Welcome back! I’ve been neck-deep in Unity3d asset bundles for the last few months. They are potentially so super useful, and yet historically they are difficult to make and use. We used to use them to get around the download limits imposed on mobile app downloads. These days you can split the application binary to get a similar effect. Even then, it’s a tricky proposition. But with an asset bundles, you can change your live game just by telling the client to download a new data set. Did you know you can build different asset bundle sets for each of the Android GPU classes? The client would never have to know anything was different, and magically you have the most efficient texture format possible for each device, with just a little logic to load the right bundle directory file.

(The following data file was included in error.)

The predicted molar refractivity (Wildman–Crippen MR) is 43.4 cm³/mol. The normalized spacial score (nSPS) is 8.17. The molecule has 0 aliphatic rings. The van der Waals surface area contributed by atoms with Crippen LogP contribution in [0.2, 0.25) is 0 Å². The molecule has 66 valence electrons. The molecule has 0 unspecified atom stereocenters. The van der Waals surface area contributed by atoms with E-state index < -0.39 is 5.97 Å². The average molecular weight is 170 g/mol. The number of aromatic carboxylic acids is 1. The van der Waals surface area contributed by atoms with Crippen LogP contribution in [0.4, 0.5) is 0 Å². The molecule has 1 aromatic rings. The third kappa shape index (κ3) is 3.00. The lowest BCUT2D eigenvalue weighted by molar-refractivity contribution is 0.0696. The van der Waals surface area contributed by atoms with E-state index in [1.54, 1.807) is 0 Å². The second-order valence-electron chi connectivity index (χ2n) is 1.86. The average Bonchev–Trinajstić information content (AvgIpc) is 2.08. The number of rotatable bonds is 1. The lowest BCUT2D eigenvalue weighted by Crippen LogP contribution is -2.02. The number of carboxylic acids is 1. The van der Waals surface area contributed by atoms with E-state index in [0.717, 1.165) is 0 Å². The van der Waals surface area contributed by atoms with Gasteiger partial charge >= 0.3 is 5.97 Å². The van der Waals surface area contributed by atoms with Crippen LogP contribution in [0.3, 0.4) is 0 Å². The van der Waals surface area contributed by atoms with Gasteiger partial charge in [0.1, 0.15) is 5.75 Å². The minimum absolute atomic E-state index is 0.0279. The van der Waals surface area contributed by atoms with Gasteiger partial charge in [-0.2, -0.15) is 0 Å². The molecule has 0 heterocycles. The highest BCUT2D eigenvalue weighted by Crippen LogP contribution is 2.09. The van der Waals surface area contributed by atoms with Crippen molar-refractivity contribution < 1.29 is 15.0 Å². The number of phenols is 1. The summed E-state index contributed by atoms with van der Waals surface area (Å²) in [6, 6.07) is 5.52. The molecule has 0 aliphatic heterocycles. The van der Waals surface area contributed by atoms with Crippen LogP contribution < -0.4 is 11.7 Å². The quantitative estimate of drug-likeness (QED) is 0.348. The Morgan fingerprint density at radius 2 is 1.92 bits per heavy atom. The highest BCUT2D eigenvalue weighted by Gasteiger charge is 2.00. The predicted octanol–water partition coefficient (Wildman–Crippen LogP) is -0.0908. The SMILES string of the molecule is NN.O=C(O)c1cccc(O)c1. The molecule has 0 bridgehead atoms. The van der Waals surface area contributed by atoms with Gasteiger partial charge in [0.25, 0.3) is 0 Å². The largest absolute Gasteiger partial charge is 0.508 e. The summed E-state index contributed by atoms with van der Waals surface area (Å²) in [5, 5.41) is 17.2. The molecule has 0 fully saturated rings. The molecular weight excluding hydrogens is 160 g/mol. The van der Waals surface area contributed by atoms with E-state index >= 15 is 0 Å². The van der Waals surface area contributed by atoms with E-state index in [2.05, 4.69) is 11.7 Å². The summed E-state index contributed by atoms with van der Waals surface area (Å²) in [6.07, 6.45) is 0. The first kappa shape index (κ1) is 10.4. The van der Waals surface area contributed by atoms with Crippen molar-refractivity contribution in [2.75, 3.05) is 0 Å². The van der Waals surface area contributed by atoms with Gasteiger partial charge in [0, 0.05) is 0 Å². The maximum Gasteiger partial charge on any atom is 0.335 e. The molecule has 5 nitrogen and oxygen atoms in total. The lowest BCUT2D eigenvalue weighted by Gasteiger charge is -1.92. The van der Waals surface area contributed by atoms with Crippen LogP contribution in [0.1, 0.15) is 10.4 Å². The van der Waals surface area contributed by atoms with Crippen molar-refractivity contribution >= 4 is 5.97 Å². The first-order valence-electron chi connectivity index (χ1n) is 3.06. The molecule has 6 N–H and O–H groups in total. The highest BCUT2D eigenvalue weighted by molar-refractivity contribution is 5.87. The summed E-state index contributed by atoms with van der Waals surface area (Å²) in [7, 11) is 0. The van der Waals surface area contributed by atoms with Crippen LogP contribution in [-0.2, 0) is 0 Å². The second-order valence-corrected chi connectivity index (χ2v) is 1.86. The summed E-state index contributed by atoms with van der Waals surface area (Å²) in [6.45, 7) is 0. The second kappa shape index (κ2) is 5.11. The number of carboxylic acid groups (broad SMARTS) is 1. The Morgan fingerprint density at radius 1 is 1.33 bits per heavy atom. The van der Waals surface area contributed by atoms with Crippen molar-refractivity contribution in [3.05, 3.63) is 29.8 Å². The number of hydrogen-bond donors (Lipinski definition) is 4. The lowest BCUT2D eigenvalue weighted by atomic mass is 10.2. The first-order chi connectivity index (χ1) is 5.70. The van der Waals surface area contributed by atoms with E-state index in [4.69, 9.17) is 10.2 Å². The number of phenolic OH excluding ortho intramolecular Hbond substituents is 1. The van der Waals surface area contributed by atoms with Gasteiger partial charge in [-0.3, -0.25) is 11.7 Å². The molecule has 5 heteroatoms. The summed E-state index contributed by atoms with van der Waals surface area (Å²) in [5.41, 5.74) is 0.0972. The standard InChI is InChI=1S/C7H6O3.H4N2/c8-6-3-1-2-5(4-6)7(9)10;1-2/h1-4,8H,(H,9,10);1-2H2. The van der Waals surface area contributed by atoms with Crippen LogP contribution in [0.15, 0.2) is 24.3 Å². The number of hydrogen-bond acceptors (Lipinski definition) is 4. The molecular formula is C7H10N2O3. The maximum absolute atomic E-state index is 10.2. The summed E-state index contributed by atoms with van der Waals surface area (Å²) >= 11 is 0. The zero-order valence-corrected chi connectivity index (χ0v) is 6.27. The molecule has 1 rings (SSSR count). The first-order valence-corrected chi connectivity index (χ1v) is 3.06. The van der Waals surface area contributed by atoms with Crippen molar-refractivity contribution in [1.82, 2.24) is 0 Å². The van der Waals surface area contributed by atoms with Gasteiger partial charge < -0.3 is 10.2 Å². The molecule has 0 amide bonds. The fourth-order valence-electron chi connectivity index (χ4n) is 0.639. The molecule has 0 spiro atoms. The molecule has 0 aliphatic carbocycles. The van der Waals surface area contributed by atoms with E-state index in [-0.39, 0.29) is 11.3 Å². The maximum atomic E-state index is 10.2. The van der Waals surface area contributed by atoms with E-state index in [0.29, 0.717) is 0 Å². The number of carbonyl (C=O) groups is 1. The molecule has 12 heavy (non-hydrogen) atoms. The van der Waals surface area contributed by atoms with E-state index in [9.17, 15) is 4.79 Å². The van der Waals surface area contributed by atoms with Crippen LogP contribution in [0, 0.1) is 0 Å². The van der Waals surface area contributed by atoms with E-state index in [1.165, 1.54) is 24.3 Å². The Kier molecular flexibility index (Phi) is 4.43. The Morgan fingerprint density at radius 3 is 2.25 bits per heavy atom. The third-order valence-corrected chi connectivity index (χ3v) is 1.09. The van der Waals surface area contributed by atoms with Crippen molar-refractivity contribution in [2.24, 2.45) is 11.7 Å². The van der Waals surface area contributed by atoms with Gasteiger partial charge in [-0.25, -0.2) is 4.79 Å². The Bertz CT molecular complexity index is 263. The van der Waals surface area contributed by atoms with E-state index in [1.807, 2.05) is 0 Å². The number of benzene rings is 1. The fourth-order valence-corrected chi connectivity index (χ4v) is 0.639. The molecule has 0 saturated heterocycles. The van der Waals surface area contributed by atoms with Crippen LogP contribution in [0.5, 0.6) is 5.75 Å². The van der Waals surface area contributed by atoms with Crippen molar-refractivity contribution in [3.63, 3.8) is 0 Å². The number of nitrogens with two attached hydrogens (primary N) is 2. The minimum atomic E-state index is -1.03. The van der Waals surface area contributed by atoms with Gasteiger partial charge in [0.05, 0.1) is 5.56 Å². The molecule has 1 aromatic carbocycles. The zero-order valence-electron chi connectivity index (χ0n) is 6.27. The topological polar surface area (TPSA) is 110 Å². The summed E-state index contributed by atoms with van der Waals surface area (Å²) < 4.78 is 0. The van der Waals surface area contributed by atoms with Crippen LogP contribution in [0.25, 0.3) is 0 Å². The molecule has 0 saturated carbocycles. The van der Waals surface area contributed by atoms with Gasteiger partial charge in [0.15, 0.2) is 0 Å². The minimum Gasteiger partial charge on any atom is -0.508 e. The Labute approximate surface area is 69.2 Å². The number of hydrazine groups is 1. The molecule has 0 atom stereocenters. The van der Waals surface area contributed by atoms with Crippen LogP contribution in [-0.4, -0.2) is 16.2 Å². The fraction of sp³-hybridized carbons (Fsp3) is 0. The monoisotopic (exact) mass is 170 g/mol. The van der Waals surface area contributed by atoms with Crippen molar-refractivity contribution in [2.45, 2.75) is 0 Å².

I used to use the pre-Unity 5 bundle system, with full automated dependency tracking. Even created a general purpose system where you simply add what you wanted and it figured out the details for you. Took over a year to build and test. Did get used in a shipping game. Right about then Unity came out with the new fangled Unity 5, with built-in simplified asset bundle support!
So stay tuned. Over the next few weeks I’m going to tell you all kinds of useful stuff about how to work with asset bundles. First one, next week, will tell the tale of upgrading a project to the new Unity 5 bundle system. See you there!
The story thus far….